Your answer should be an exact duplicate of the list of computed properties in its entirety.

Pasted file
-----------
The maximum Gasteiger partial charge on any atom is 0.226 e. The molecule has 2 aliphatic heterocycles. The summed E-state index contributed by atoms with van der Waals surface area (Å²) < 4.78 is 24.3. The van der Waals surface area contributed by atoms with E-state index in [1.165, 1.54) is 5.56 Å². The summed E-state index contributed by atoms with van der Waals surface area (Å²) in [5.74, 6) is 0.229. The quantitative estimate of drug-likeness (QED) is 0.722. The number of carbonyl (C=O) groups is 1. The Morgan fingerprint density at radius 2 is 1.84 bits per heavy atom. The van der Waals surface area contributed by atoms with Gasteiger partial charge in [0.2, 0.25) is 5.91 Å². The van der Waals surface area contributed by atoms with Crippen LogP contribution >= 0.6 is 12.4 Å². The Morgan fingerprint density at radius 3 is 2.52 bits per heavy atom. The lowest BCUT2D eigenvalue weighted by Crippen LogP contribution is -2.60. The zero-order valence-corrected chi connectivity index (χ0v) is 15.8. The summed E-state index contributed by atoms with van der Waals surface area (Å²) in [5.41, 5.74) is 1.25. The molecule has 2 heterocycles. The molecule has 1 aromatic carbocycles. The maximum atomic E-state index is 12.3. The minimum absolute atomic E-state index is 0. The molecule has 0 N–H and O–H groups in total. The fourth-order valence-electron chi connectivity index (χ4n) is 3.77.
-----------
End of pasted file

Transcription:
The maximum Gasteiger partial charge on any atom is 0.226 e. The molecule has 2 aliphatic heterocycles. The summed E-state index contributed by atoms with van der Waals surface area (Å²) < 4.78 is 24.3. The van der Waals surface area contributed by atoms with E-state index in [1.165, 1.54) is 5.56 Å². The summed E-state index contributed by atoms with van der Waals surface area (Å²) in [5.74, 6) is 0.229. The quantitative estimate of drug-likeness (QED) is 0.722. The number of carbonyl (C=O) groups is 1. The Morgan fingerprint density at radius 2 is 1.84 bits per heavy atom. The van der Waals surface area contributed by atoms with Gasteiger partial charge in [0.2, 0.25) is 5.91 Å². The van der Waals surface area contributed by atoms with Crippen LogP contribution >= 0.6 is 12.4 Å². The Morgan fingerprint density at radius 3 is 2.52 bits per heavy atom. The lowest BCUT2D eigenvalue weighted by Crippen LogP contribution is -2.60. The zero-order valence-corrected chi connectivity index (χ0v) is 15.8. The summed E-state index contributed by atoms with van der Waals surface area (Å²) in [5.41, 5.74) is 1.25. The molecule has 2 heterocycles. The molecule has 1 aromatic carbocycles. The maximum atomic E-state index is 12.3. The minimum absolute atomic E-state index is 0. The molecule has 0 N–H and O–H groups in total. The fourth-order valence-electron chi connectivity index (χ4n) is 3.77.